small blue dragonfly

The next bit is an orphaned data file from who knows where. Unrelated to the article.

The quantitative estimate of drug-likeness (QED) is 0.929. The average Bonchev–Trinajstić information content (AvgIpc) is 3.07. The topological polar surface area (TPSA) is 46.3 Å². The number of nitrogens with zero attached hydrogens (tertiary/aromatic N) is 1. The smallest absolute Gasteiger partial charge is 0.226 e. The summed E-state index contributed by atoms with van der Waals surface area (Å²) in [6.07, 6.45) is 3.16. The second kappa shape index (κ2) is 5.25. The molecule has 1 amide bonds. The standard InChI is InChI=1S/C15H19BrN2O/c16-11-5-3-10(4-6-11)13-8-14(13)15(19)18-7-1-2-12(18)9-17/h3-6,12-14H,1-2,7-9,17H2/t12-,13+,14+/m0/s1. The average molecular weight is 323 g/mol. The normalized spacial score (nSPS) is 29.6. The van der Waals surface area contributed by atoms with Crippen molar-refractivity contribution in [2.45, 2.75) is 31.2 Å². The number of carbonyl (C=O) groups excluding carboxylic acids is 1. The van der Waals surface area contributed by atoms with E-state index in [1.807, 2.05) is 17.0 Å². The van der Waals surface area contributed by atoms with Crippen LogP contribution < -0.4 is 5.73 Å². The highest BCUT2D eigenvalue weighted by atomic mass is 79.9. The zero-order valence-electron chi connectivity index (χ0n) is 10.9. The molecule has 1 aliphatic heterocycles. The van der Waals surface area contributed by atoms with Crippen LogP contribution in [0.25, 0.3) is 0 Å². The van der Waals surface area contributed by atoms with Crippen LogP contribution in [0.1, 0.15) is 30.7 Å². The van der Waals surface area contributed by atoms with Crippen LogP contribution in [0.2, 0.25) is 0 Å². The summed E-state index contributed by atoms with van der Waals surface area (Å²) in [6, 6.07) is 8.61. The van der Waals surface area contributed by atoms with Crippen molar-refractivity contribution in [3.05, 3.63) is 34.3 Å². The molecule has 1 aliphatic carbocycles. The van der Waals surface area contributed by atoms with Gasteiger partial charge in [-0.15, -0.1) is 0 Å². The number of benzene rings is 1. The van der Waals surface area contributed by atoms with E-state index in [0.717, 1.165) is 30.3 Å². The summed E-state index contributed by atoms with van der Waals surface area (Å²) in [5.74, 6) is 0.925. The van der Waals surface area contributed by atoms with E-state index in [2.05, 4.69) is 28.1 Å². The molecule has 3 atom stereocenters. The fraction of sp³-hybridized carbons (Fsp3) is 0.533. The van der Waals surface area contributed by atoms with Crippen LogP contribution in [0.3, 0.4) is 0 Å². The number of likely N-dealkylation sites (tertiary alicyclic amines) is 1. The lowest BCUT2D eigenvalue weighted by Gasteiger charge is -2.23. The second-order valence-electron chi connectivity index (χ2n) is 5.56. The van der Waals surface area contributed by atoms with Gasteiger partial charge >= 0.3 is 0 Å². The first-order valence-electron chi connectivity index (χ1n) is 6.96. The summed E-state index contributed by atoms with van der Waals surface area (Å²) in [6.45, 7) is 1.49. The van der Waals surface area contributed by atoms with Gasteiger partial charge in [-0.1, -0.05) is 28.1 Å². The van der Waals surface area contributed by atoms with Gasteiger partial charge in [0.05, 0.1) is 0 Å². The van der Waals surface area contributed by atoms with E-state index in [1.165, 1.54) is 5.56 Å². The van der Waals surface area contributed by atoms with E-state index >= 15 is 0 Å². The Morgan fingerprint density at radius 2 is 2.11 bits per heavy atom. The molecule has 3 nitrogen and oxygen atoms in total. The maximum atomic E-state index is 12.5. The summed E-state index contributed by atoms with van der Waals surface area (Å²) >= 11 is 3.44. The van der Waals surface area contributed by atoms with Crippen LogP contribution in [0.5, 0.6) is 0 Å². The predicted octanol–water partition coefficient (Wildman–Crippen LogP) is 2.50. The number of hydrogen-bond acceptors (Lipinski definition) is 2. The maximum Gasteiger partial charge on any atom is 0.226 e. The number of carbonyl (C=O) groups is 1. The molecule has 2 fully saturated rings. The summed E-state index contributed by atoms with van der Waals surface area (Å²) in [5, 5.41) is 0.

A small blue dragonfly rocked in the waves of the pool. On his side, unmoved. I scooped him out of the water, assumed I was removing a carcass bug. He wasn’t fighting anything, wasn’t spinning his legs like a windmill. But I dumped him out onto the concrete, the boys around me kicking soccer balls and drinking beers, and I picked up the small blue dragonfly, perched him on my finger and saw his legs start to kick, a cough, his tail start to bend – a bridge rocking in a storm, an earthquake – and I blew his body dry until he could stand upright, until his cellophane wings pumped open the white veins between them, until he could clean his own eyes, feeling like nothing else mattered – not the night, the oncoming storm, the splashing around me – but to save him. I blew the bruises, the mist – to me but drowning dew to him. My boyfriend took him from me like a small child or a jewel and gently placed him on a fence post. His wings opened up, he said, he’ll be OK. I looked to the sky hoping he could make it through another storm soon.

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